Lewisburg residents turn to the ACLU to protect their right to privacy
In Lewisburg, residents say their local officials violated their right to privacy through their complicated Social Gathering Ordinance.
The ordinance requires residents to file five business days in advance for a permit to hold gatherings with 25 or more people if alcohol is served.
Residents reached out to the Pennsylvania American Civil Liberties Union for legal representation in June. The ACLU-PA found the current ordinance – and an alternative ordinance that the Borough Council abandoned in Oct., – unconstitutional.
ACLU-PA lawyer Solomon Furious Worlds said the ordinance violates the right to privacy. However, matters of privacy are not as clear cut as other constitutional protections.
“When it comes to issues of privacy, there’s a lot of gray [area,]” said Worlds. “And, I think the first test that a lot of courts and a lot of lawyers go to is common sense. What feels right? What feels wrong?”
They said the ordinance violates the right to privacy by letting police enter residents’ homes without a warrant.
“It’s in of itself a violation of the right to be free from unreasonable searches and seizures. That’s in the Fourth Amendment of the U.S. Constitution, Article 1 Section 8 of the Pennsylvania Constitution. And mind you, the right to privacy under the Pennsylvania Constitution is explicitly stronger than the one in the U.S. Constitution,” said Worlds.
In Pennsylvania, there is a higher burden on law enforcement to prove they have probable cause to search citizen’s property, according to Worlds.
The permit allows for “inspection of the premises prior to the regulated social gathering, and monitoring during the regulated social gathering.”
However, Borough Council member David Heayn-Menendez disagreed with the ACLU’s interpretation of the ordinance.
“At any given time, we need to be able to know where larger gatherings are taking place in the borough to be able to utilize law enforcement effectively. Again, for the law enforcement though, that line does not say they can enter at any time. It says they can and should observe these parties,” said Heayn-Menendez.
Borough officials created the ordinance back in 2014 in response to noise, trash, and property damages from large parties mostly thrown by Bucknell University students. Heayn-Menendez represents Council Ward 3, home to longtime residents and university students alike. While not on the council during its initial passage, he said the ordinance provides law enforcement a guide.
“We say, ‘This is how we address parties, these are our partners in trying to address parties, this is what we do when parties get out of hand, this is how we protect them and the people around them,’ prior to actually having the parties,” said Heayn-Menendez.
That structure protects the borough’s historic district, which endured the 1972 Agnes Flood, said Mayor Kendy Alvarez.
“So, these hundred-year-old properties that have been through multiple floods are probably not safe for, y’know, gatherings that would be 50 to 100 people inside,” said Alvarez.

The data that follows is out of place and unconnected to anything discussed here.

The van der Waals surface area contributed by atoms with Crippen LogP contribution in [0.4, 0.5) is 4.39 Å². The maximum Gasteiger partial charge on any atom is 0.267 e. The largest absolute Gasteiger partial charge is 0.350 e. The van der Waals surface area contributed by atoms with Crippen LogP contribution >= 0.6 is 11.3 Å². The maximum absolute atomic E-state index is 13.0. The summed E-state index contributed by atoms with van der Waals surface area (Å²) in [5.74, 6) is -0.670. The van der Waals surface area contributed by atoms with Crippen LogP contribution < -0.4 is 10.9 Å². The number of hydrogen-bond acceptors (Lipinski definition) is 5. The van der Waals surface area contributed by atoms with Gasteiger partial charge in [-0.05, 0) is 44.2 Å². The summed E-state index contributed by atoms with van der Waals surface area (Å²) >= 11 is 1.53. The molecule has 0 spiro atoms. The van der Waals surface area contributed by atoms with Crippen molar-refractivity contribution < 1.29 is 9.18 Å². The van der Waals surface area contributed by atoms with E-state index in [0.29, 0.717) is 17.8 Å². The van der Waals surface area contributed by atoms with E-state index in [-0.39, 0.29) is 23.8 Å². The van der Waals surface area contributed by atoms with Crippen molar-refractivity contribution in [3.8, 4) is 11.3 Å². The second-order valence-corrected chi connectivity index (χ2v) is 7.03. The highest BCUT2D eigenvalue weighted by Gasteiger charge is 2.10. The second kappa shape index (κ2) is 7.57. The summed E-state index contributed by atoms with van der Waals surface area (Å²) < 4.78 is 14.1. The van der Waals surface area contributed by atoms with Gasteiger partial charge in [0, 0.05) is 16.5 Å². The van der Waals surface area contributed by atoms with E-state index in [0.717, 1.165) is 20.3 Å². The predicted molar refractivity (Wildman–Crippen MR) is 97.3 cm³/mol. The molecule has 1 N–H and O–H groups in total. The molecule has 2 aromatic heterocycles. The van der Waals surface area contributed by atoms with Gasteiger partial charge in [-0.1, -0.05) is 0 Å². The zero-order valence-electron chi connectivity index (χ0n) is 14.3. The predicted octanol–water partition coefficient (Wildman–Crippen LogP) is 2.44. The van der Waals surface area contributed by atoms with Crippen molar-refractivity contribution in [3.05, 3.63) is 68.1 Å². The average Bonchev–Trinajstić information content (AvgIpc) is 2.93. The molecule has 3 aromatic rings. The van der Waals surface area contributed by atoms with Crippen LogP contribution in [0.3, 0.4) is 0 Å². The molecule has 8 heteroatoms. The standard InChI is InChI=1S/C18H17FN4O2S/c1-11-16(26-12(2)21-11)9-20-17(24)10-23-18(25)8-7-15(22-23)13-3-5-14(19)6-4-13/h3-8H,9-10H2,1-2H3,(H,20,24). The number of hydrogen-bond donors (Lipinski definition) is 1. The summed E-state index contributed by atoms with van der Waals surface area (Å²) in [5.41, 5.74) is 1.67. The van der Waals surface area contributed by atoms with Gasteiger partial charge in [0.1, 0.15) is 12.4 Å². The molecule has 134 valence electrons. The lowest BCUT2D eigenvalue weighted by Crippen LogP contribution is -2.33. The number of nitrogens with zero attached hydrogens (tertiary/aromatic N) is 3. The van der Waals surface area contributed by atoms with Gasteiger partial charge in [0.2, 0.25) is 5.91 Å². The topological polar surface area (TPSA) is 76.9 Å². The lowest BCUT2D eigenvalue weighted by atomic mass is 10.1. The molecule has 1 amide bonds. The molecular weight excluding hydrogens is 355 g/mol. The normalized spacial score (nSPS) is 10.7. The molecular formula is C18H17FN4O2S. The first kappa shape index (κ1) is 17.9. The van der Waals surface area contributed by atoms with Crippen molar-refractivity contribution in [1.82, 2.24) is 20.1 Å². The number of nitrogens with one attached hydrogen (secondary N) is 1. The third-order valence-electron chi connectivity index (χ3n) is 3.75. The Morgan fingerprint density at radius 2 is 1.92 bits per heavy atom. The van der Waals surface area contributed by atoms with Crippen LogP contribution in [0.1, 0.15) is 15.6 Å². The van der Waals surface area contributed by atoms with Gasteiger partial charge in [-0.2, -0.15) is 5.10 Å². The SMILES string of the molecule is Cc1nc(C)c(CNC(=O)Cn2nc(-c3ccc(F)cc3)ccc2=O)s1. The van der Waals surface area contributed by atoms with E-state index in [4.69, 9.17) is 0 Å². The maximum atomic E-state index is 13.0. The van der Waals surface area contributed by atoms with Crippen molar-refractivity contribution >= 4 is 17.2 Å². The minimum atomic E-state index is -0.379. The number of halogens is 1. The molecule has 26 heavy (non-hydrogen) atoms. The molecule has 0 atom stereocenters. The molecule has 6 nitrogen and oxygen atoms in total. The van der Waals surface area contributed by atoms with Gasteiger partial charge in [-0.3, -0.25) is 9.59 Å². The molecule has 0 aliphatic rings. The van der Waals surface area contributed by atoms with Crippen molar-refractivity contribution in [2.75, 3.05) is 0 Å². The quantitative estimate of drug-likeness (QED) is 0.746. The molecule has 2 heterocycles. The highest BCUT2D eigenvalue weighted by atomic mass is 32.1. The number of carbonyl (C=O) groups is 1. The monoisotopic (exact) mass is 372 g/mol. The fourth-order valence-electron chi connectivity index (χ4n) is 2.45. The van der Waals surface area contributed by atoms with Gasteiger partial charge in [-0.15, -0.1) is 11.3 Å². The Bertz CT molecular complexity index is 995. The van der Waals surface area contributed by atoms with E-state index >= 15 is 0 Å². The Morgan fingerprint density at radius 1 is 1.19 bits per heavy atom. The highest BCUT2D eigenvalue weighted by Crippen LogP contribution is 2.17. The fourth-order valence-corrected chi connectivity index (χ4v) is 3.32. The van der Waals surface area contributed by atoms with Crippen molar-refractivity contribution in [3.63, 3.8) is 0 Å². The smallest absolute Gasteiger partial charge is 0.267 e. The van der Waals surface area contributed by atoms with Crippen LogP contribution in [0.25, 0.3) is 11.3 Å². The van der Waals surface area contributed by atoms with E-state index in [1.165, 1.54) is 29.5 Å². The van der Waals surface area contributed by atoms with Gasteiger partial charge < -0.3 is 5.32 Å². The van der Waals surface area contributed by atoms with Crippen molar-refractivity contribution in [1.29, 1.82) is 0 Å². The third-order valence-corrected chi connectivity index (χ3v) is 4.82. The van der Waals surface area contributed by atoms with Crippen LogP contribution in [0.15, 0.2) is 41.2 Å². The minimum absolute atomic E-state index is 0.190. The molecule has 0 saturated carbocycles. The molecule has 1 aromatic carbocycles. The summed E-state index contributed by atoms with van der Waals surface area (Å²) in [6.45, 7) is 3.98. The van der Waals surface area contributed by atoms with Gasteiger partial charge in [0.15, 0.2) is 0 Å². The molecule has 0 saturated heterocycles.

However, ACLU-PA’s attorney Solomon Furious Worlds argues that the ordinance does more than protect residents’ property – it violates religious association rights. The ordinance does not define what it means by a ‘social gathering,’ other than regulating gatherings with 25 or more people where alcohol is served.
“It’s certainly arguable that they are not talking about religious services. I would also say that religious services are for many people who partake in them, for the purpose of social interaction,” said Worlds.
The ACLU worries the ordinance is too broad, and risks creating a situation where religious groups must ask their borough officials for permission to hold religious ceremonies where alcohol is required.
The ordinance only regulates purely social gatherings, according to borough council.
“The ACLU looked past this and made a claim about it that would discuss things like religious gatherings, or familial gatherings, or political gatherings. And all of those things are not explicitly excluded but are implicitly excluded,” said Heayn-Menendez.
World emphasized that council officials should not face harsh criticism for creating the ordinance.
“The borough officials are doing what they think is best for their community and I don’t fault them for that. Because they’ve been so communicative and they are willing to continue the conversation, we don’t have a deadline or anything like that,” said Worlds.
Mayor Kendy Alvarez said she hopes the ordinance will be changed to better reflect community needs while following the ACLU’s guidance.
“I’m a firm believer that you do not create new legislation that cannot be universally enforced, because it becomes problematic and tends to disenfranchise populations,” said Alvarez.
As of early Nov., Lewisburg's Social Gathering Ordinance requires residents to file for a $40 dollar permit five business days before their event. All gatherings with 25 or more attendees and serving alcohol must get a permit.